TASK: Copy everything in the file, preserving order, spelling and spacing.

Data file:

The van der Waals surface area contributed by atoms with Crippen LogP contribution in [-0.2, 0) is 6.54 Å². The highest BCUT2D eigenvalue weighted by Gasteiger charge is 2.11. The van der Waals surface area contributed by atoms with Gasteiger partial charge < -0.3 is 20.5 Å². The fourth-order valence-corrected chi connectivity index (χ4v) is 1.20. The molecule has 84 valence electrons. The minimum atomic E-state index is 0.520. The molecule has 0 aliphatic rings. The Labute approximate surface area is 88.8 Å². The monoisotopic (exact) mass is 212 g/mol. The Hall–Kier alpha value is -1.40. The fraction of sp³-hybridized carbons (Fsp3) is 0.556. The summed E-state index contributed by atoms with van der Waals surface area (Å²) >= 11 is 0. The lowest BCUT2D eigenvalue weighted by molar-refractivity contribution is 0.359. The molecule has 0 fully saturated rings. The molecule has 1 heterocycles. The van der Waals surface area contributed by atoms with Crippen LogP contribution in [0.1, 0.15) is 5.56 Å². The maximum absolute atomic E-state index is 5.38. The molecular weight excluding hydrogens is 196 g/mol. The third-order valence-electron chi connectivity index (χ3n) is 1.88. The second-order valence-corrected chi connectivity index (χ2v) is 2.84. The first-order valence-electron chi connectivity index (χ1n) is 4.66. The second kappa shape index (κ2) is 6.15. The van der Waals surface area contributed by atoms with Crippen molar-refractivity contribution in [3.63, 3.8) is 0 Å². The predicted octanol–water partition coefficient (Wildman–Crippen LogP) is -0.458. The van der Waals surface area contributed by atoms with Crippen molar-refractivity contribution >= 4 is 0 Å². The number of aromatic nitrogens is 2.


The van der Waals surface area contributed by atoms with Crippen LogP contribution in [-0.2, 0) is 6.54 Å². The highest BCUT2D eigenvalue weighted by Gasteiger charge is 2.11. The van der Waals surface area contributed by atoms with Gasteiger partial charge < -0.3 is 20.5 Å². The fourth-order valence-corrected chi connectivity index (χ4v) is 1.20. The molecule has 84 valence electrons. The minimum atomic E-state index is 0.520. The molecule has 0 aliphatic rings. The Labute approximate surface area is 88.8 Å². The monoisotopic (exact) mass is 212 g/mol. The Hall–Kier alpha value is -1.40. The fraction of sp³-hybridized carbons (Fsp3) is 0.556. The summed E-state index contributed by atoms with van der Waals surface area (Å²) >= 11 is 0. The lowest BCUT2D eigenvalue weighted by molar-refractivity contribution is 0.359. The molecule has 0 fully saturated rings. The molecule has 1 heterocycles. The van der Waals surface area contributed by atoms with Crippen LogP contribution in [0.1, 0.15) is 5.56 Å². The maximum absolute atomic E-state index is 5.38. The molecular weight excluding hydrogens is 196 g/mol. The third-order valence-electron chi connectivity index (χ3n) is 1.88. The second-order valence-corrected chi connectivity index (χ2v) is 2.84. The first-order valence-electron chi connectivity index (χ1n) is 4.66. The second kappa shape index (κ2) is 6.15. The van der Waals surface area contributed by atoms with Crippen molar-refractivity contribution in [3.63, 3.8) is 0 Å². The predicted octanol–water partition coefficient (Wildman–Crippen LogP) is -0.458. The van der Waals surface area contributed by atoms with Crippen molar-refractivity contribution >= 4 is 0 Å². The number of aromatic nitrogens is 2.